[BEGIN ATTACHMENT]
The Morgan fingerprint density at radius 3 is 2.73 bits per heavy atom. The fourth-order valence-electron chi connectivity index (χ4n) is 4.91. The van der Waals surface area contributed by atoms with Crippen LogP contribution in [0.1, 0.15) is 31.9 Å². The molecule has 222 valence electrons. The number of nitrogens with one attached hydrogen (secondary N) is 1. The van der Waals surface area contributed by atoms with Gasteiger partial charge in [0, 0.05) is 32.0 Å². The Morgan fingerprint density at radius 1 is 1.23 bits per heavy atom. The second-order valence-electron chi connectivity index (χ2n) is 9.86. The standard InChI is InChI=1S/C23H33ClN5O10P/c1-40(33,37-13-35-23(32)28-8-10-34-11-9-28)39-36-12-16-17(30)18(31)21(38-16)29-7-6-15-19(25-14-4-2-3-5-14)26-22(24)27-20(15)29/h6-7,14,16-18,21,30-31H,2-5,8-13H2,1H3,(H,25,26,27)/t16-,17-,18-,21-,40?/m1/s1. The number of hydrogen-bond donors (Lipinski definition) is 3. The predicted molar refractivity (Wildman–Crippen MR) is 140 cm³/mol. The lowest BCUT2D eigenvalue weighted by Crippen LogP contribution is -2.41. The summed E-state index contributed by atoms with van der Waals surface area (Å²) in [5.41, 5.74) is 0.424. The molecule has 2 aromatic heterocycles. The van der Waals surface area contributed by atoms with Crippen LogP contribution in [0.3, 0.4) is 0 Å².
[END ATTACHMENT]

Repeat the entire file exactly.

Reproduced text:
The Morgan fingerprint density at radius 3 is 2.73 bits per heavy atom. The fourth-order valence-electron chi connectivity index (χ4n) is 4.91. The van der Waals surface area contributed by atoms with Crippen LogP contribution in [0.1, 0.15) is 31.9 Å². The molecule has 222 valence electrons. The number of nitrogens with one attached hydrogen (secondary N) is 1. The van der Waals surface area contributed by atoms with Gasteiger partial charge in [0, 0.05) is 32.0 Å². The Morgan fingerprint density at radius 1 is 1.23 bits per heavy atom. The second-order valence-electron chi connectivity index (χ2n) is 9.86. The standard InChI is InChI=1S/C23H33ClN5O10P/c1-40(33,37-13-35-23(32)28-8-10-34-11-9-28)39-36-12-16-17(30)18(31)21(38-16)29-7-6-15-19(25-14-4-2-3-5-14)26-22(24)27-20(15)29/h6-7,14,16-18,21,30-31H,2-5,8-13H2,1H3,(H,25,26,27)/t16-,17-,18-,21-,40?/m1/s1. The number of hydrogen-bond donors (Lipinski definition) is 3. The predicted molar refractivity (Wildman–Crippen MR) is 140 cm³/mol. The lowest BCUT2D eigenvalue weighted by Crippen LogP contribution is -2.41. The summed E-state index contributed by atoms with van der Waals surface area (Å²) in [5.41, 5.74) is 0.424. The molecule has 2 aromatic heterocycles. The van der Waals surface area contributed by atoms with Crippen LogP contribution in [0.3, 0.4) is 0 Å².